Productive Teams is Child’s Play

Little Girl Playing with Lego Blocks

by Alessandro Daliana, Featured Contributor

[su_dropcap style=”flat”]R[/su_dropcap]ECENTLY I had my nieces over for a sleepover and a couple with a daughter of the same age for dinner that same night. The three girls were a really excellent example of successful teamwork notwithstanding the challenges that faced them. It got me thinking – ok, nostalgic even – about how poorly most business teams work together and how much they can learn from these 3 ten year old girls. So read on!

Now, I love my nieces. They are great. They are really bright, curious children. Much like my own daughters were at their age, and probably they way your kids are too. However, no matter how much a sponge they may be they are still limited by their own experiences and learning. Basically, they speak English and little bit of Italian.

My guests are French and Italian, and their daughter speaks french fluently and some Italian.

These three little girls had never met each other and barely had one language between them but they made do.

We got out some lego blocks for them to play with and they set themselves up in a corner of the bedroom to play. Just before dinner was served I went to get them and found them playing together, building something or other with the blocks, and finding very basic ways of collaborating. After dinner, I could here mumblings. Sounded like Italian. Which was later confirmed when the little girl ran back and forth between the bedroom and the table to ask her mother how to say lizard, frog, and so forth in Italian. But what really blew me away was finding this sheet of paper with drawings and words.Using images to communicate

I do not know of many teams that came together out of the blue and made their collaboration work as well as productively as these 3 little ten year old girls. And, regarded themselves friends after just a few hours. Do you?!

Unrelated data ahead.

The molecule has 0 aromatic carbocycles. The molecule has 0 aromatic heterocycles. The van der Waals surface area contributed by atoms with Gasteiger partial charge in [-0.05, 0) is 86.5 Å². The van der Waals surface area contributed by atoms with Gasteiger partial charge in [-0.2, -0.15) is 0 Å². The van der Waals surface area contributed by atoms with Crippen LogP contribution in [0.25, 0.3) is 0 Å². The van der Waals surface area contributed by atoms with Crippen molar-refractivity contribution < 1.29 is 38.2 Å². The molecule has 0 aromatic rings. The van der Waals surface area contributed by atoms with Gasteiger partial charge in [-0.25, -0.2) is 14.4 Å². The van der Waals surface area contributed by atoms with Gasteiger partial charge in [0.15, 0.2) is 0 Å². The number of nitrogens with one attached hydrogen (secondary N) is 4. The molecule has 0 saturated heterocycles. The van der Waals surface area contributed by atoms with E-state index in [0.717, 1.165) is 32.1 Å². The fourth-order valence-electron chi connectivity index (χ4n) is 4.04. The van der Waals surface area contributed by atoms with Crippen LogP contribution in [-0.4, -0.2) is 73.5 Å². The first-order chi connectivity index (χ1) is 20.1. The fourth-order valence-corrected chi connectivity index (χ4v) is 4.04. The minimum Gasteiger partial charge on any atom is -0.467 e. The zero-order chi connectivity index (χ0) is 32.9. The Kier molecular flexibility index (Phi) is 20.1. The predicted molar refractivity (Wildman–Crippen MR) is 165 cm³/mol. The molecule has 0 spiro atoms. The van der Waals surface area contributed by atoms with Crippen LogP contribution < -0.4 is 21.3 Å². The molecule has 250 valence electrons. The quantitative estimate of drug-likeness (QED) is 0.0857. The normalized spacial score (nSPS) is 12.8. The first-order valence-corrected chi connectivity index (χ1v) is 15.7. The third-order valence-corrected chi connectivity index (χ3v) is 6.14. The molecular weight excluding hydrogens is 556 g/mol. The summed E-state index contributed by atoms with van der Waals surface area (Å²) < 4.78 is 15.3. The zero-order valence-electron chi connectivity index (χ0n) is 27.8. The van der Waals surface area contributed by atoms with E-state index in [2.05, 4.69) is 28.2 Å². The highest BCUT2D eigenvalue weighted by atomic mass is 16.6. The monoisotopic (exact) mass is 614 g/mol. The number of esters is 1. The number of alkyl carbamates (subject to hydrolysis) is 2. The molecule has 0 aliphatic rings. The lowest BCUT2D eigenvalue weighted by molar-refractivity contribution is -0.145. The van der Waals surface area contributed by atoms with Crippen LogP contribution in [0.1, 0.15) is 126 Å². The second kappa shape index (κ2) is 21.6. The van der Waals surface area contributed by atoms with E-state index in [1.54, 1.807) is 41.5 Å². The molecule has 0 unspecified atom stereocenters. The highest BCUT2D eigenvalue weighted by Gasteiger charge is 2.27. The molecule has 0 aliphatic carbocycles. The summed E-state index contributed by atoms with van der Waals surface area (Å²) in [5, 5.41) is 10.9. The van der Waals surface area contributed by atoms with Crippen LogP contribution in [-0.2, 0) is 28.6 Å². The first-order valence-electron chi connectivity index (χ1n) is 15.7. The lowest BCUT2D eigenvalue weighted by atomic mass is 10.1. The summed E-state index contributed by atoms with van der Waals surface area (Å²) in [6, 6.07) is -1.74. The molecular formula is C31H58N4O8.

Some of my work is with Project Managers who are experts in all sorts of PM methodologies – like Agile – none of which I have much understanding of but they have nothing on these three little girls. Not all the techniques and methodologies in the world can be a substitute for people actually wanting to achieve something together!

As a leadership coach, I am constantly reminded and constantly remind my clients that regardless of your constituency, regardless of the stakeholders, everyone has to want to be there to do something together. You can’t force people to play nice together. They have to want it.


Alessandro Daliana
Alessandro Daliana
FOR over two decades, Alessandro has occupied leadership positions in market leading international companies, best known for brands like: E&Y, GE, ProScan, RCA, Thomson, Saba, Telefunken, Nordmende, Ferguson, Durex, Hatu, Chronopost, DPD, and such. In an advisory capacity, he has also advised corporate leaders in leadership initiatives ranging from investments, merger & acquisitions, divestitures, JVs, IP licensing, and strategic planning. From this work, Alessandro identified an across the board pain point in leaders’ decision-making: a tendency to focus too much on techniques and not enough on what gave the business its raison d’être. As a result of this experience and supported by independent studies he developed the ROKC™ Method which is now used by business leaders in high growth companies operating internationally. Alessandro studied at I.M.D. in Lausanne, Switzerland, holds an M.B.A. from Pace University’s Lubin School of Business, New York, and a B.A. from Bennington College, Vermont. He lives in New York City.

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